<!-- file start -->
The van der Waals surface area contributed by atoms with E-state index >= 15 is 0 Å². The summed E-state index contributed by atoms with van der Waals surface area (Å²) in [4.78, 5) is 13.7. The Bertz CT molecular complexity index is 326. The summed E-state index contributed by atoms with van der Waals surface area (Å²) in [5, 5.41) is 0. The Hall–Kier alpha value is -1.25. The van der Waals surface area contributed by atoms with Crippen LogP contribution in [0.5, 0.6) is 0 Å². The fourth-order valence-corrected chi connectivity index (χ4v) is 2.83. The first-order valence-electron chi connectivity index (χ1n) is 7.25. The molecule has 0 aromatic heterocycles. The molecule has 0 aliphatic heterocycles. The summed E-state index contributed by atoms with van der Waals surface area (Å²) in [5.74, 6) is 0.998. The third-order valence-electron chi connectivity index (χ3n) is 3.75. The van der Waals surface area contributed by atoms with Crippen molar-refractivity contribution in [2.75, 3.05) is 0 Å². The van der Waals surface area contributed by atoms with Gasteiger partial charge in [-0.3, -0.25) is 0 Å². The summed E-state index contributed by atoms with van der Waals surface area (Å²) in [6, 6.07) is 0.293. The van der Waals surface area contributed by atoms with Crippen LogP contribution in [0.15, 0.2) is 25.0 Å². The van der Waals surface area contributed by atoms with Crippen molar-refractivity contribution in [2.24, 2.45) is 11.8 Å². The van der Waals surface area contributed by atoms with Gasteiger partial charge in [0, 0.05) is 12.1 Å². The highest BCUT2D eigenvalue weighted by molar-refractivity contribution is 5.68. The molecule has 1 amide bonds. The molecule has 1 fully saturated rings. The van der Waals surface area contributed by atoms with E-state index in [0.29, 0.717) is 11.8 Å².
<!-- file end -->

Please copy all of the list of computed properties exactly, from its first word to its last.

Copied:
The van der Waals surface area contributed by atoms with E-state index >= 15 is 0 Å². The summed E-state index contributed by atoms with van der Waals surface area (Å²) in [4.78, 5) is 13.7. The Bertz CT molecular complexity index is 326. The summed E-state index contributed by atoms with van der Waals surface area (Å²) in [5, 5.41) is 0. The Hall–Kier alpha value is -1.25. The van der Waals surface area contributed by atoms with Crippen LogP contribution in [0.5, 0.6) is 0 Å². The fourth-order valence-corrected chi connectivity index (χ4v) is 2.83. The first-order valence-electron chi connectivity index (χ1n) is 7.25. The molecule has 0 aromatic heterocycles. The molecule has 0 aliphatic heterocycles. The summed E-state index contributed by atoms with van der Waals surface area (Å²) in [5.74, 6) is 0.998. The third-order valence-electron chi connectivity index (χ3n) is 3.75. The van der Waals surface area contributed by atoms with Crippen molar-refractivity contribution in [2.75, 3.05) is 0 Å². The van der Waals surface area contributed by atoms with Gasteiger partial charge in [-0.3, -0.25) is 0 Å². The summed E-state index contributed by atoms with van der Waals surface area (Å²) in [6, 6.07) is 0.293. The van der Waals surface area contributed by atoms with Crippen LogP contribution in [0.15, 0.2) is 25.0 Å². The van der Waals surface area contributed by atoms with Crippen molar-refractivity contribution in [2.24, 2.45) is 11.8 Å². The van der Waals surface area contributed by atoms with Gasteiger partial charge in [0, 0.05) is 12.1 Å². The highest BCUT2D eigenvalue weighted by molar-refractivity contribution is 5.68. The molecule has 1 amide bonds. The molecule has 1 fully saturated rings. The van der Waals surface area contributed by atoms with E-state index in [0.29, 0.717) is 11.8 Å².